including the 1064nm Nd:YAG are now also being tested for PWS combination treatment.5

We routinely start with the largest available spot size (10mm), a pulse duration of 1.5msec, and fluence of 7.5J/cm2 with the V-Beam laser (Candela) and then, depending on the
outcome, we may reduce the spot size to 7.0mm and vary the fluence from 9-14J/cm2 or 6-8.5J/cm2 with the V-Star laser (Cynosure). Treated tissue should appear dark purple
but not assume a grayish hue, which may indicate potential overtreatment. This temporary purpura may last 7-10 days.

Will It Work?

Certain favorable prognostic features are known about PWSs. We advocate early treatment; success is likely due to thinner skin in infants, as well as smaller and more superficial vessels leading to improved clearance in fewer treatment sessions.Based on current studies, >50% improvement has been reported after an average of four treatments per patient.3,4,7


  • Mark treatment site because reactive erythema often clouds otherwise distinct borders.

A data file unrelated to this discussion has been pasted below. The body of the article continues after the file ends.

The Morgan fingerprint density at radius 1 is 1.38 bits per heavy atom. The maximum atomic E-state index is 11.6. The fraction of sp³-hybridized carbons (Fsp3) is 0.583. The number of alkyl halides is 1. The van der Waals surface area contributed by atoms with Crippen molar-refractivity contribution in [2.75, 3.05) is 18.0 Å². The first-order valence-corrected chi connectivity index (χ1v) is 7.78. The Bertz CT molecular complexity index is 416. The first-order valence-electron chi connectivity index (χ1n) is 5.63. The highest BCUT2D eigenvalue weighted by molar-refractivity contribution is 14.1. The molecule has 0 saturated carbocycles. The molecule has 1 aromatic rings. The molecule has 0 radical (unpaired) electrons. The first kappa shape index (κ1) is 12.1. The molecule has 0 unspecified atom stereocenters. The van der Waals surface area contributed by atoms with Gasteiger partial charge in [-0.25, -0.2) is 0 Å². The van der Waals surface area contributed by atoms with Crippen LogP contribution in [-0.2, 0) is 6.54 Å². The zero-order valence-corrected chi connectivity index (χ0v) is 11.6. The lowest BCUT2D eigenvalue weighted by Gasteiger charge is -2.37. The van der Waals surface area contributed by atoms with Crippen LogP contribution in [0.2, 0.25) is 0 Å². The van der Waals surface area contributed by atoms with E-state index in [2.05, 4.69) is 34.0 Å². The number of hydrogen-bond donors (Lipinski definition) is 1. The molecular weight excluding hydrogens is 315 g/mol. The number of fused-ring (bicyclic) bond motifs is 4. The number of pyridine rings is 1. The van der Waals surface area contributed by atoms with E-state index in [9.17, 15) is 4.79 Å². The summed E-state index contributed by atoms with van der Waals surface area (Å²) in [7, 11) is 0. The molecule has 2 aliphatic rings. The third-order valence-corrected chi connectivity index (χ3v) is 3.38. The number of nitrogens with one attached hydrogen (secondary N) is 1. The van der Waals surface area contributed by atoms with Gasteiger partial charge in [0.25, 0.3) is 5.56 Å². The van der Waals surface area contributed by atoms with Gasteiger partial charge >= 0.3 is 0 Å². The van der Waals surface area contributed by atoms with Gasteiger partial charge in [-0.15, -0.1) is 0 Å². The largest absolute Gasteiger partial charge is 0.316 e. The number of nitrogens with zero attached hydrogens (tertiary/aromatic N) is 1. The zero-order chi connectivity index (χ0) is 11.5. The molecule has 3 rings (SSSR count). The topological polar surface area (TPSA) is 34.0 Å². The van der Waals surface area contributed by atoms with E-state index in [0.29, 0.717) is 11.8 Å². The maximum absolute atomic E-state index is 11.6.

• Treat edge of PWS first to prevent inadvertent treatment of unaffected adjacent skin.
  • Aim the laser tangentially to the skin surface when treating central areas to avoid the uneven, lattice-like appearance of partially treated areas.8
  • For darker skin types, waiting as long as 3 months between treatment sessions is recommended to permit postinflammatory hyperpigmentation, if present, to resolve.
  • The risk of hypertrophic and atrophic scarring exists but is extraordinarily low. Cutaneous atrophy that may rarely appear within 1-2 months following PDL treatment usually resolves within a 3- to 18-month period.
  • In dark-skinned individuals, epidermal sloughing can develop following treatment, requiring wound care and leading to pigmentary change.
  • Clearance is location dependent (see next page).
Table 1: Use of the PDL to treat port wine stains

Red lesions appear to clear more with the PDL than pink or purple lesions and lesions on the head and neck respond more favorably than those on the trunk and lower extremities. Furthermore, the midline facial area responds better than the lateral face and neck.